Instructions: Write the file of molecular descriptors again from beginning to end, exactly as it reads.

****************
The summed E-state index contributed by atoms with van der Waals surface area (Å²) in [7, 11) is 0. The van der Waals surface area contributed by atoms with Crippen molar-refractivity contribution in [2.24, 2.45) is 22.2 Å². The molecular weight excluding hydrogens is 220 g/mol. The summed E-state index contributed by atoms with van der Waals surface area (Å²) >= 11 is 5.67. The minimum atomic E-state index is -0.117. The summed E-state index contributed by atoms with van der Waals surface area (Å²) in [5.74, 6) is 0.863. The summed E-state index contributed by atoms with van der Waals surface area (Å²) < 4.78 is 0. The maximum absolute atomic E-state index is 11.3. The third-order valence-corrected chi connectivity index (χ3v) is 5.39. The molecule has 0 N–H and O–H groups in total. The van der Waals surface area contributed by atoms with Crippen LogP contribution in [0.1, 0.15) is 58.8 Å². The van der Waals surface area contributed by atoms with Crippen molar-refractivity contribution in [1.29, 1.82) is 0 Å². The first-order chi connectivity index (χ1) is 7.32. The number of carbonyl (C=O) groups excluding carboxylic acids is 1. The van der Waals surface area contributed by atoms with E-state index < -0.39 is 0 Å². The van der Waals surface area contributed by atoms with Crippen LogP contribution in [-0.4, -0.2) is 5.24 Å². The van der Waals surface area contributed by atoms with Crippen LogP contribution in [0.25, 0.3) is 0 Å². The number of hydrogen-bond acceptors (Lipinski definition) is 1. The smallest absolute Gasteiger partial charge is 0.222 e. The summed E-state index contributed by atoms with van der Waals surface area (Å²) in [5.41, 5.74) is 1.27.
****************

The summed E-state index contributed by atoms with van der Waals surface area (Å²) in [7, 11) is 0. The van der Waals surface area contributed by atoms with Crippen molar-refractivity contribution in [2.24, 2.45) is 22.2 Å². The molecular weight excluding hydrogens is 220 g/mol. The summed E-state index contributed by atoms with van der Waals surface area (Å²) >= 11 is 5.67. The minimum atomic E-state index is -0.117. The summed E-state index contributed by atoms with van der Waals surface area (Å²) in [5.74, 6) is 0.863. The summed E-state index contributed by atoms with van der Waals surface area (Å²) < 4.78 is 0. The maximum absolute atomic E-state index is 11.3. The third-order valence-corrected chi connectivity index (χ3v) is 5.39. The molecule has 0 N–H and O–H groups in total. The van der Waals surface area contributed by atoms with Crippen LogP contribution in [0.1, 0.15) is 58.8 Å². The van der Waals surface area contributed by atoms with Crippen molar-refractivity contribution in [1.29, 1.82) is 0 Å². The first-order chi connectivity index (χ1) is 7.32. The number of carbonyl (C=O) groups excluding carboxylic acids is 1. The van der Waals surface area contributed by atoms with E-state index < -0.39 is 0 Å². The van der Waals surface area contributed by atoms with Crippen LogP contribution in [-0.4, -0.2) is 5.24 Å². The van der Waals surface area contributed by atoms with Crippen LogP contribution in [0.25, 0.3) is 0 Å². The number of hydrogen-bond acceptors (Lipinski definition) is 1. The smallest absolute Gasteiger partial charge is 0.222 e. The summed E-state index contributed by atoms with van der Waals surface area (Å²) in [5.41, 5.74) is 1.27.